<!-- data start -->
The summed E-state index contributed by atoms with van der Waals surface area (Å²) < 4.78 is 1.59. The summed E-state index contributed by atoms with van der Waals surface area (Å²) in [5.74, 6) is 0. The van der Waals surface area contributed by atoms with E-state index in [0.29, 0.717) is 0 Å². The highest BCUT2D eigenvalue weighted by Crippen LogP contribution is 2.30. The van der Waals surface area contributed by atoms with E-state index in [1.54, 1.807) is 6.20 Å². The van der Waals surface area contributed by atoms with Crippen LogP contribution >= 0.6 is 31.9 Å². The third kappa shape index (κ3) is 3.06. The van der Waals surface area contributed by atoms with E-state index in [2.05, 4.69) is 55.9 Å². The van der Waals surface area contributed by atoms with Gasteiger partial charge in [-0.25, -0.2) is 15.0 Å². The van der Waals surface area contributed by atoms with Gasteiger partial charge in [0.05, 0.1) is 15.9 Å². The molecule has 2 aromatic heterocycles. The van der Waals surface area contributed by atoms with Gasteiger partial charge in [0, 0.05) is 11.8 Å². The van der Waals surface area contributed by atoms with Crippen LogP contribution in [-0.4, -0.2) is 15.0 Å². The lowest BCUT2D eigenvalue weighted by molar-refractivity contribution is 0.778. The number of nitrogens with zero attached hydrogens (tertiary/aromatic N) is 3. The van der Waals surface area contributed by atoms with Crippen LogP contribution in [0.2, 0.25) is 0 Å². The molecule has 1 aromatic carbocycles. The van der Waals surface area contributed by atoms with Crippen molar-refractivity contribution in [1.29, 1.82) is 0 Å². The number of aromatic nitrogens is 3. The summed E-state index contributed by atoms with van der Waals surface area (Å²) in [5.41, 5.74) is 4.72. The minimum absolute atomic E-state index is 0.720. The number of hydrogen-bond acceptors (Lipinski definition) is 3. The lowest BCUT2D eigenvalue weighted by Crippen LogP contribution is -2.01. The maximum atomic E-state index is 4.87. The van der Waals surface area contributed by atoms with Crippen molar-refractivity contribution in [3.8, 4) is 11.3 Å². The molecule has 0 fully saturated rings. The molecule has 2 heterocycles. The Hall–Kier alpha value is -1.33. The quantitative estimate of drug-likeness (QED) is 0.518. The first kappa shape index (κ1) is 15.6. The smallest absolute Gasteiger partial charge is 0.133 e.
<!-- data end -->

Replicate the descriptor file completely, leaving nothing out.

The summed E-state index contributed by atoms with van der Waals surface area (Å²) < 4.78 is 1.59. The summed E-state index contributed by atoms with van der Waals surface area (Å²) in [5.74, 6) is 0. The van der Waals surface area contributed by atoms with E-state index in [0.29, 0.717) is 0 Å². The highest BCUT2D eigenvalue weighted by Crippen LogP contribution is 2.30. The van der Waals surface area contributed by atoms with E-state index in [1.54, 1.807) is 6.20 Å². The van der Waals surface area contributed by atoms with Crippen LogP contribution >= 0.6 is 31.9 Å². The third kappa shape index (κ3) is 3.06. The van der Waals surface area contributed by atoms with E-state index in [2.05, 4.69) is 55.9 Å². The van der Waals surface area contributed by atoms with Gasteiger partial charge in [-0.25, -0.2) is 15.0 Å². The van der Waals surface area contributed by atoms with Gasteiger partial charge in [0.05, 0.1) is 15.9 Å². The molecule has 2 aromatic heterocycles. The van der Waals surface area contributed by atoms with Gasteiger partial charge in [0, 0.05) is 11.8 Å². The van der Waals surface area contributed by atoms with Crippen LogP contribution in [-0.4, -0.2) is 15.0 Å². The lowest BCUT2D eigenvalue weighted by molar-refractivity contribution is 0.778. The number of nitrogens with zero attached hydrogens (tertiary/aromatic N) is 3. The van der Waals surface area contributed by atoms with Crippen LogP contribution in [0.2, 0.25) is 0 Å². The molecule has 1 aromatic carbocycles. The van der Waals surface area contributed by atoms with Crippen molar-refractivity contribution in [1.29, 1.82) is 0 Å². The number of aromatic nitrogens is 3. The summed E-state index contributed by atoms with van der Waals surface area (Å²) in [5.41, 5.74) is 4.72. The minimum absolute atomic E-state index is 0.720. The number of hydrogen-bond acceptors (Lipinski definition) is 3. The lowest BCUT2D eigenvalue weighted by Crippen LogP contribution is -2.01. The maximum atomic E-state index is 4.87. The van der Waals surface area contributed by atoms with Crippen molar-refractivity contribution in [3.8, 4) is 11.3 Å². The molecule has 0 fully saturated rings. The molecule has 2 heterocycles. The Hall–Kier alpha value is -1.33. The quantitative estimate of drug-likeness (QED) is 0.518. The first kappa shape index (κ1) is 15.6. The smallest absolute Gasteiger partial charge is 0.133 e.